Monday, March 23, 2009

Anglo-Saxon Poem

Wulf and Eadwacer

Anglo-Saxon Poem by Anonymous woman
"Wulf and Eadwacer" (ca. 800) This anonymous poem is the earliest extant Anglo-Saxon woman's song. Written in the Late West Saxon dialect in the Exeter Book manuscript, this poem continually baffled scholars trying to locate its setting. Perhaps taken from an incident in the Volsungasaga or other Germanic legends, or from the Viking tales mentioned in the Jomsvikingasaga, the lament of this desolate, unknown women, with its brutal realism and unsentimental pathos, is an awesome beginning to the history of English language women's poetry.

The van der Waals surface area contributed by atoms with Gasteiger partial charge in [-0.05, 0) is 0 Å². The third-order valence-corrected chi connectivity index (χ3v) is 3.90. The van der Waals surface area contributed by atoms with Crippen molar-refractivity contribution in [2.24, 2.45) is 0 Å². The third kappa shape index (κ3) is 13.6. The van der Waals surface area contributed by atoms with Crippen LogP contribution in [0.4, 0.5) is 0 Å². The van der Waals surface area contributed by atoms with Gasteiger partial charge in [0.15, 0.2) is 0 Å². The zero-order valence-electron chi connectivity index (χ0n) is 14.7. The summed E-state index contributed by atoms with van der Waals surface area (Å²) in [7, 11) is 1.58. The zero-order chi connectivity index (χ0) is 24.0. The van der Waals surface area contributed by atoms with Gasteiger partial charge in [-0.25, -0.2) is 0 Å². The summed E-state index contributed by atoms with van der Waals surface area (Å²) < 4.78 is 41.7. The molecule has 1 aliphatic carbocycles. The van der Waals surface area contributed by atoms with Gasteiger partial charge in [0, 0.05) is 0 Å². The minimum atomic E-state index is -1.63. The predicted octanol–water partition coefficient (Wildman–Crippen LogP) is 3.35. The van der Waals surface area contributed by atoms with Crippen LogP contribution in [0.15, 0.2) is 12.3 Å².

Wulf and Eadwacer

His being gone is a gift to my people.
They will destroy him if he comes near,
but I welcomed him.

Wulf is on one island, I on another.
The island is safe, surrounded by fens.
Angry warriors are on that island.
They will destroy him if he comes near,
but I welcomed him.

I wait despairing while my Wulf wanders.
When it rained, I sat and cried.
When the brave man hugged me,
I was happy, it was loathsome.

Wulf, my Wulf, waiting for you,
for your seldom coming has made me sick.
I'm not starving but my mind is hungry

Eadwacer, do you hear? A wolf carries off
our wretched whelp to the woods.
What was never bound is easily broken:
our song together.

translation: Willis Barnstone and Elene Kolb
"A Book of Women's Poetry".
Aliki and Willis Barnstone
Schocken Books New York 1980

photo, Trans, the North Sea :grethe bachmann

No comments: